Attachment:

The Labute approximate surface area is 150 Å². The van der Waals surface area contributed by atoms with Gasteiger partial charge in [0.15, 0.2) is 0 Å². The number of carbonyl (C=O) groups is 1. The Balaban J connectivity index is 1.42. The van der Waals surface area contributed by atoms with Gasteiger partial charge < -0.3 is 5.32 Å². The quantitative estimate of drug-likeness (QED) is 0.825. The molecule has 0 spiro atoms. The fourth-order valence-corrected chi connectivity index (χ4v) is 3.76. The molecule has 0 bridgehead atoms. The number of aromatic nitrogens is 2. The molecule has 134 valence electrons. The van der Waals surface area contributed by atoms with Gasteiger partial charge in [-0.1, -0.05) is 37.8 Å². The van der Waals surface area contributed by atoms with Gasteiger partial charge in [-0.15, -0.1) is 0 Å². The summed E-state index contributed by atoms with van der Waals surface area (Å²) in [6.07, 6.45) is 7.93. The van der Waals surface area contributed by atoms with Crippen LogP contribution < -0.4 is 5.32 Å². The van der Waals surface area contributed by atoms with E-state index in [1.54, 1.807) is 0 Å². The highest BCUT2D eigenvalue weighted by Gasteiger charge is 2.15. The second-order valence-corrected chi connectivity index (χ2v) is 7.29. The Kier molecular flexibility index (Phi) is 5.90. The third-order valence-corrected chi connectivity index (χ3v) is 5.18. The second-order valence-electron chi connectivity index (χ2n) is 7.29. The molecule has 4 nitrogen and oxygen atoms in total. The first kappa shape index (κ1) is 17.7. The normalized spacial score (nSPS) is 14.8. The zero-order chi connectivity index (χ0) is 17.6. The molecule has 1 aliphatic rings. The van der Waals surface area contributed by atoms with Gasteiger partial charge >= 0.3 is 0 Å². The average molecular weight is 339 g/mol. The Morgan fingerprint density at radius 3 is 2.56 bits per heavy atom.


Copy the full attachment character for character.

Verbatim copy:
The Labute approximate surface area is 150 Å². The van der Waals surface area contributed by atoms with Gasteiger partial charge in [0.15, 0.2) is 0 Å². The number of carbonyl (C=O) groups is 1. The Balaban J connectivity index is 1.42. The van der Waals surface area contributed by atoms with Gasteiger partial charge < -0.3 is 5.32 Å². The quantitative estimate of drug-likeness (QED) is 0.825. The molecule has 0 spiro atoms. The fourth-order valence-corrected chi connectivity index (χ4v) is 3.76. The molecule has 0 bridgehead atoms. The number of aromatic nitrogens is 2. The molecule has 134 valence electrons. The van der Waals surface area contributed by atoms with Gasteiger partial charge in [-0.1, -0.05) is 37.8 Å². The van der Waals surface area contributed by atoms with Gasteiger partial charge in [-0.15, -0.1) is 0 Å². The summed E-state index contributed by atoms with van der Waals surface area (Å²) in [6.07, 6.45) is 7.93. The van der Waals surface area contributed by atoms with Crippen LogP contribution < -0.4 is 5.32 Å². The van der Waals surface area contributed by atoms with E-state index in [1.54, 1.807) is 0 Å². The highest BCUT2D eigenvalue weighted by Gasteiger charge is 2.15. The second-order valence-corrected chi connectivity index (χ2v) is 7.29. The Kier molecular flexibility index (Phi) is 5.90. The third-order valence-corrected chi connectivity index (χ3v) is 5.18. The second-order valence-electron chi connectivity index (χ2n) is 7.29. The molecule has 4 nitrogen and oxygen atoms in total. The first kappa shape index (κ1) is 17.7. The normalized spacial score (nSPS) is 14.8. The zero-order chi connectivity index (χ0) is 17.6. The molecule has 1 aliphatic rings. The van der Waals surface area contributed by atoms with Gasteiger partial charge >= 0.3 is 0 Å². The average molecular weight is 339 g/mol. The Morgan fingerprint density at radius 3 is 2.56 bits per heavy atom.